Beatles are back at Picnic at the Pops

08/29/2013 12:00 AM

08/29/2013 8:10 AM

Pop music trends come and go, but the Beatles endure.

The Modesto Symphony Orchestra is bringing back tribute act Classical Mystery Tour to kick off its season-opening Picnic at the Pops concert at E.&J. Gallo Winery grounds Sept. 7.

The group, which last performed at Picnic at the Pops in 2007, strives to exactly re-create the sounds of the original Beatles recordings by performing with the orchestra. The band is the latest of a seemingly never-ending string of Beatles tribute acts that regularly visit the area. Recent examples include “In My Life,” a musical theater tribute to the Beatles that came to the Merced Theater in April, and “Rain,” a touring Broadway show that stopped at the Gallo Center for the Arts in January.

Stuart Chafetz, guest conductor of the Picnic at the Pops show, said Classical Mystery Tour stands out because the four performers also look and dress like the Beatles. The Picnic at the Pops show is held in the parklike setting of the E.&J. Gallo Winery grounds and ends with a fireworks show. The concert is anticipated to draw up to 4,000 people.

“You can expect a really good time,” Chafetz said. “The orchestra is playing the exact orchestration from the records.”

Audience members are encouraged to bring their own picnic dinners or preorder dinners prepared by O’Brien’s Market, Tresetti’s or Greens. Alcoholic drinks can be purchased on site.

Jim Owen, who founded Classical Mystery Tour and plays John Lennon, said he has been a die-hard Beatles fan since age 7.

“Every birthday, every Christmas, I had to get a new Beatles record,” he said. He already had been studying classical piano, but listening to the band inspired him to also learn to play the guitar.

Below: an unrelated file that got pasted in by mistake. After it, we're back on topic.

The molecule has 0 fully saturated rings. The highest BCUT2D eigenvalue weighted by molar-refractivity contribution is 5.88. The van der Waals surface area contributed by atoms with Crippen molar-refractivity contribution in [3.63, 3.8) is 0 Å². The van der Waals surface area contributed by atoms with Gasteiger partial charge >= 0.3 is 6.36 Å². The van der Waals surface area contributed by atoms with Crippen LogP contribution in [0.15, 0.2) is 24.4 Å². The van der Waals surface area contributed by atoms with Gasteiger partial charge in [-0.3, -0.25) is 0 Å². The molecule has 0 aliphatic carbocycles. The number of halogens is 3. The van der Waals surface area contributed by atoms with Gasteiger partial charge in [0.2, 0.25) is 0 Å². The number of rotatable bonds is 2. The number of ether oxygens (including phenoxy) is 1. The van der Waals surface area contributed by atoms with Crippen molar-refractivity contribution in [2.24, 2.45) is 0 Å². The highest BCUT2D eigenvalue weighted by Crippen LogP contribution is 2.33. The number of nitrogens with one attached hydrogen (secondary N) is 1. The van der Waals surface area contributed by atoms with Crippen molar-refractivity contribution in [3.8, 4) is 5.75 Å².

As an adult, he wanted to play the songs with a band. Beginning as a teenager, he started performing in “Beatlemania” shows.

“It’s easy to do the early music when it was just bass, drum, guitar and vocals, but then it gets interesting with ‘Yesterday’ and a string quartet and ‘Eleanor Rigby’ with a double quartet,” he said. “If you want to play that, you could do keyboard or backing tracks, but it’s not very satisfying.”

He started by seeing if he could get a saxophonist to sit in on “Lady Madonna.” Then he wondered if he could recruit classical musicians for other songs. In 1996, Classical Mystery Tour was born as a group that could guest with full symphony orchestras.

Owen said he is lucky that he is joined by a particularly talented group of musicians who happen to look like the Beatles. Tony Kishman, who has performed in classic supergroup Wishbone Ash, is Paul McCartney; David John is George Harrison and Chris Camilleri is Ringo Starr.

All of the musicians dress in costumes from the Beatles’ different eras – starting with the matching 1960s suits from “The Ed Sullivan Show” days to the outlandish Sgt. Pepper costumes.

Owen said the group has been able to connect strongly with audience members.

“I think it brings out nostalgia,” he said. “The songs carry a bit of emotion. We made it our goal to be the best musicians we can be, the best vocalists we can be.”

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